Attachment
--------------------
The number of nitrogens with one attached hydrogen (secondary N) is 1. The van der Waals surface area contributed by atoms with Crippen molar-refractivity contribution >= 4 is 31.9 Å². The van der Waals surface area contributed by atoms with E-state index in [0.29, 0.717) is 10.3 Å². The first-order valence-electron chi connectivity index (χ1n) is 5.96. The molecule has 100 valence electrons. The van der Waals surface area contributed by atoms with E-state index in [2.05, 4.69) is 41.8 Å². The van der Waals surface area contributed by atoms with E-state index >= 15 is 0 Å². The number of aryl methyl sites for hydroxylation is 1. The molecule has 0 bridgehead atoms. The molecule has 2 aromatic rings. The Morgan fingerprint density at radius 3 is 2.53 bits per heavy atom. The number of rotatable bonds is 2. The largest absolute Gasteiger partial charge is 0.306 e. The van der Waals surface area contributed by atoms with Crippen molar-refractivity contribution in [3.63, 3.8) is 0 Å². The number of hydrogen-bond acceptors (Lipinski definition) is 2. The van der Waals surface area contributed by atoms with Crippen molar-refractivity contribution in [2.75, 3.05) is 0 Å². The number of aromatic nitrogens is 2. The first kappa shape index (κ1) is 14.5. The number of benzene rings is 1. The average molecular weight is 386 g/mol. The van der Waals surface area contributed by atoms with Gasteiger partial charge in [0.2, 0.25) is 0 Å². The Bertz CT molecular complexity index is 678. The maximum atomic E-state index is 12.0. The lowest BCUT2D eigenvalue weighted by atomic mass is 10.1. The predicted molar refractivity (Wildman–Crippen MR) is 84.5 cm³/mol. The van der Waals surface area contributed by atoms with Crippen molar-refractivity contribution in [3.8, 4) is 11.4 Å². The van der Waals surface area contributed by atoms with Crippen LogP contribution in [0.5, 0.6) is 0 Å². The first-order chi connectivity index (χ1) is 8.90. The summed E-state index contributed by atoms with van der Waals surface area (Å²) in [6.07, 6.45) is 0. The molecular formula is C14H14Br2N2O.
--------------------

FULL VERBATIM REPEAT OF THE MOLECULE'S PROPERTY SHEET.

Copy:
The number of nitrogens with one attached hydrogen (secondary N) is 1. The van der Waals surface area contributed by atoms with Crippen molar-refractivity contribution >= 4 is 31.9 Å². The van der Waals surface area contributed by atoms with E-state index in [0.29, 0.717) is 10.3 Å². The first-order valence-electron chi connectivity index (χ1n) is 5.96. The molecule has 100 valence electrons. The van der Waals surface area contributed by atoms with E-state index in [2.05, 4.69) is 41.8 Å². The van der Waals surface area contributed by atoms with E-state index >= 15 is 0 Å². The number of aryl methyl sites for hydroxylation is 1. The molecule has 0 bridgehead atoms. The molecule has 2 aromatic rings. The Morgan fingerprint density at radius 3 is 2.53 bits per heavy atom. The number of rotatable bonds is 2. The largest absolute Gasteiger partial charge is 0.306 e. The van der Waals surface area contributed by atoms with Crippen molar-refractivity contribution in [3.63, 3.8) is 0 Å². The number of hydrogen-bond acceptors (Lipinski definition) is 2. The van der Waals surface area contributed by atoms with Crippen molar-refractivity contribution in [2.75, 3.05) is 0 Å². The number of aromatic nitrogens is 2. The first kappa shape index (κ1) is 14.5. The number of benzene rings is 1. The average molecular weight is 386 g/mol. The van der Waals surface area contributed by atoms with Gasteiger partial charge in [0.2, 0.25) is 0 Å². The Bertz CT molecular complexity index is 678. The maximum atomic E-state index is 12.0. The lowest BCUT2D eigenvalue weighted by atomic mass is 10.1. The predicted molar refractivity (Wildman–Crippen MR) is 84.5 cm³/mol. The van der Waals surface area contributed by atoms with Crippen molar-refractivity contribution in [3.8, 4) is 11.4 Å². The van der Waals surface area contributed by atoms with Crippen LogP contribution in [0.5, 0.6) is 0 Å². The first-order chi connectivity index (χ1) is 8.90. The summed E-state index contributed by atoms with van der Waals surface area (Å²) in [6.07, 6.45) is 0. The molecular formula is C14H14Br2N2O.